The 365 days of 2015 have almost passed. In those 365 days we’ve had over 350 mass shootings in this country. There is no doubt we live in a culture obsessed with violence. The callous spirit that plagues our society breaks the heart of God and should disturb any follower of Christ.
“God Isn’t Fixing This,” a controversial headline calling attention to those on the political landscape who have not responded with much more than empty rhetoric concerning the issue of gun violence. In essence, the article expressed that “prayer” is not enough. Heated online reactions illustrate just how divided Americans are on the subject.
I grew up in the South. In the midst of all the southern charm guns are the norm. All of my immediate family members are gun owners (even my sweet mother). In fact some family members own a gun store where they sell firearms, ammo, hunting supplies, and all the accessories. I am accustomed to being around guns, yet there’s still something about them that have the ability to put me on edge.
Let me illustrate: When my son was in elementary school I remember him being invited to attend a birthday party at a friend’s house. When I took him to the party I went inside to meet the parents before leaving. There were guns everywhere: propped up in the corner, lying on the counter, hanging on the wall. I was too nervous to leave him.
Another illustration: Several years ago while preaching a revival in a rural North Carolina I went visiting with the pastor one afternoon. We visited the home of an obvious proud gun-owner. There were signs in the yard saying, “Forget the Dog, Beware of Owner” (with a picture of a six-shooter). Once inside, I noticed what seemed to be a stockpile of guns. Again, guns were everywhere.
Within five minutes of entering the home the conversation turned to “If they ever try to take my guns they’ll have to pry them out of my cold dead hands.” I thought to myself, “Really? Would I really be willing to die over gun ownership?” This kind of rhetoric certainly isn’t the mindset of anyone following Jesus: the One who laid down his life when he could have called an army of angels to his defense (Matt. 26:53).
My objective is not to give an opinion on whether current gun laws are sufficient, obviously something’s not working. My purpose is not to weigh in on whether or not some politician’s prayers are futile, I’m thankful people are praying. However, my intention is to say that neither a prayer offered on social media nor legislation is the problem, much less the answer.
The problem is sin. The problem is that we live in a culture fascinated with violence. The problem is that the wickedness of the human heart is beyond our ability to comprehend it. The sentiments of the weeping prophet remain true, “The human heart is the most deceitful of all things, and desperately wicked. Who really knows how bad it is?” (Jer. 17:9, NLT).
With popular shooter games, epic sagas on the silver screen, and even programing on standard cable channels, our minds are continually filled with images of violence. Society at large has grown numb to brutality as we stare evil in the face without interruption. To be sure, 350+ shootings in 365 days would desensitize even the most sensitive person.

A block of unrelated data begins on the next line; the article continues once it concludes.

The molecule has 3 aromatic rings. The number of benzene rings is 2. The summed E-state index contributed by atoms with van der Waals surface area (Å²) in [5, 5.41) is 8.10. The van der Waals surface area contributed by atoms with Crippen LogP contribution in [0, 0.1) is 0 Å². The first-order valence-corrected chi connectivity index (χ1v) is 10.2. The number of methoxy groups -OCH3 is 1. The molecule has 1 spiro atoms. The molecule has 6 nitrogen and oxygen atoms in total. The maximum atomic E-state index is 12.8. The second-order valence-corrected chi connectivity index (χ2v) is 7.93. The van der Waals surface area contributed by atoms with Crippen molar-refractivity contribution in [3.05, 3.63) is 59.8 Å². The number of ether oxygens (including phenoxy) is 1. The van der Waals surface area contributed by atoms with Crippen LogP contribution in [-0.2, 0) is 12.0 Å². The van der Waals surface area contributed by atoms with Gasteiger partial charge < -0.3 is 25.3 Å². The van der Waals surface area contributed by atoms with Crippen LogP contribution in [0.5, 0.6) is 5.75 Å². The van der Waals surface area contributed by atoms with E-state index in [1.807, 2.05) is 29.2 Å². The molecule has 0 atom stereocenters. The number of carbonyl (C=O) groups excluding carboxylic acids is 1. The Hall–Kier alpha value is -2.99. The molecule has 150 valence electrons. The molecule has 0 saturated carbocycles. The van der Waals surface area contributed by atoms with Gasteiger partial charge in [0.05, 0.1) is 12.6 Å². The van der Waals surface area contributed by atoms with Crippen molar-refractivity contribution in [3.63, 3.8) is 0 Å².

People are violent because they’re angry. People are angry because the lust of the flesh, the lust of the eyes, and the pride of life fail to fill the void. People are angry because they are broken and don’t know how to fix themselves. People are angry because they are scared and feel powerless. People are angry because they’ve invested in a way of life that doesn’t satisfy. Praise God for showing us another Way.
The truth about American culture is that there is an epidemic of an unchecked spirit of violence. It’s seen in the everyday deeds of thousands of people. From bullying at school to the workplace, from road rage to sexual harassment, from child abuse to rape… Violence rules our culture. And while the violence may be extremely apparent in the United States, it is not our problem only; it plagues the majority of the world.
Without doubt, we should offer our prayers. And there are certainly some positive steps we can take regarding gun control while still upholding the Constitution. But make no mistake; the heart of the matter is a culture that sleeps easy while violence runs rampant. I think the challenge is reimagining our lives in light of Jesus and not allowing culture to determine how we think about important issues.
I disagree with the headline, “God Isn’t Fixing This.” The keyword is “this,” what is the “this” that needs fixing. I believe God is fixing this, wherever he is invited. God is breaking in on this through the Incarnation of Jesus. And the this that God is fixing is us, because we are broken and he is in the business of making things new.
(Sources: Doug Hopkins, Michael W. Austin and Ron Gleason “Gun Control Debate: Two Perspectives,” James Emory White “Church & Culture,” Daily News)